There was no mug shot of Trump during the booking process, a law enforcement source told NBC News, with an existing photo uploaded to the government’s secure booking database, which is not publicly accessible. He was also going to be electronically fingerprinted.
Trump also had to provide personal data such as his telephone number, address and Social Security number, as part of the process.
Miami Police Chief Manny Morales said Monday that the city was bracing for the possibility of thousands of protesters at the courthouse and has been coordinating with federal, state and local partners “to ensure that we maintain not only peace and order” but also the ability for demonstrators “to express themselves and their First Amendment rights.”
Hundreds of spectators, journalists and activists gathered outside the courthouse earlier in the day, but by the time of Trump’s arrival, the crowd was much smaller than anticipated.
The indictment says that Trump’s claim to the documents expired the moment he left office but that he intentionally held on to top secret and other classified documents, in some instances for over a year and a half after he left office. It alleges that he kept a trove of classified documents even after he was hit with a subpoena for their return and that he misled his attorneys into believing they’d all been returned.
The documents “included information regarding defense and weapons capabilities of both the U.S. and foreign countries; United States nuclear programs; potential vulnerabilities of the United States and its allies to military attack; and plans for a possible retaliation in response to a foreign attack,” the indictment says.
He also treated that information cavalierly — at times keeping it on the stage in the ballroom at his Florida resort and in a bathroom next to a toilet, the filing alleges.
During the period Trump kept the documents around his Mar-a-Lago estate in Palm Beach, the club “hosted more than 150 social events, including weddings, movie premieres and fundraisers that together drew tens of thousands of guests,” the indictment says.
It also disputes Trump’s claim that the documents were secured by his Secret Service detail, alleging agents had no idea the documents were there. “Trump did not inform the Secret Service that he was storing boxes containing classified documents at the Mar-a-Lago Club,” prosecutors said.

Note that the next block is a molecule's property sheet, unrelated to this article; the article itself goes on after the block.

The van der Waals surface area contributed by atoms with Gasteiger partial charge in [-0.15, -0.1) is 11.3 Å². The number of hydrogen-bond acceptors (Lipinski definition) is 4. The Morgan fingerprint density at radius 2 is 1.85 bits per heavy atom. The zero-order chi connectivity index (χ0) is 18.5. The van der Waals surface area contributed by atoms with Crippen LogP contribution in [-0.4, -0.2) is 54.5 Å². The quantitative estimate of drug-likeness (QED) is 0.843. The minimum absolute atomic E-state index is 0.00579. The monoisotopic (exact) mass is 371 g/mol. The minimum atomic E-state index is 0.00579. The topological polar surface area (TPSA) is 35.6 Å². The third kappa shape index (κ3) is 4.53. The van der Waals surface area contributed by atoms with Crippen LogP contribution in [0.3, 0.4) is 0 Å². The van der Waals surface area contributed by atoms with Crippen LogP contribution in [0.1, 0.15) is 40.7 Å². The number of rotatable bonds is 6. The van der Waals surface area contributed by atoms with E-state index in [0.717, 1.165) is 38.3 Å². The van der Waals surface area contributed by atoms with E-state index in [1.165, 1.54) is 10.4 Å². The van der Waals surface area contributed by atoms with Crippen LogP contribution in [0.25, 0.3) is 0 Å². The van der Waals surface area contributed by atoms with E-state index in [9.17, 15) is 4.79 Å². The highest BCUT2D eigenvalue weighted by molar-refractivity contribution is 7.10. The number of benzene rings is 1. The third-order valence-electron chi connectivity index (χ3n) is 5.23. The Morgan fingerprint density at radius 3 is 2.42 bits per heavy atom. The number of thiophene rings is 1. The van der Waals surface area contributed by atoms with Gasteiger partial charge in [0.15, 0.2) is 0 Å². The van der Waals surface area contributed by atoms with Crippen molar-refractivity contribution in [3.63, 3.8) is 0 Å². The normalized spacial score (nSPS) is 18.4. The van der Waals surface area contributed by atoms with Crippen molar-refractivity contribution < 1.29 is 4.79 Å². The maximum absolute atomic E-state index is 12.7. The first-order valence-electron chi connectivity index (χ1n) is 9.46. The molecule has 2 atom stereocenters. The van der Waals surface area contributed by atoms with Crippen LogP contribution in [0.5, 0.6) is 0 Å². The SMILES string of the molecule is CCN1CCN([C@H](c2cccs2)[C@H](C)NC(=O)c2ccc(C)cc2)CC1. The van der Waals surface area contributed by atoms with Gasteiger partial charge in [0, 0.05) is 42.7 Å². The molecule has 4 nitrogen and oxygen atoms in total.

The court filing doesn’t elaborate on how prosecutors knew that to be the case. Sources familiar with the matter said last week that investigators had questioned about two dozen Secret Service agents.
Regardless, the filing notes, the agency is “not responsible for protecting Trump’s boxes or their contents.”
The indictment said disclosure of some of the documents’ contents “could put at risk the national security of the United States, foreign relations, the safety of the United States military and human sources, and the continued viability of sensitive intelligence collection methods.”
Nauta is charged with helping Trump hide documents and with lying to investigators about his involvement with and knowledge of the boxes and their contents.
Nauta’s lawyer, Stan Woodward, has declined to comment on the charges against his client, who was a military valet in the Trump White House.
The judge who presided over Tuesday’s proceeding won’t oversee the case in a trial. Court officials said the case has been assigned to U.S. District Judge Aileen Cannon, who last year temporarily halted the FBI’s review of the documents that had been recovered at Mar-a-Lago.
Her ruling was overturned by a panel of appeals court judges who suggested Cannon had tried to “carve out an unprecedented exception in our law for former presidents.”
Jonathan Allen reported from Miami, Dareh Gregorian from New York and Alex Seitz-Wald from Maine.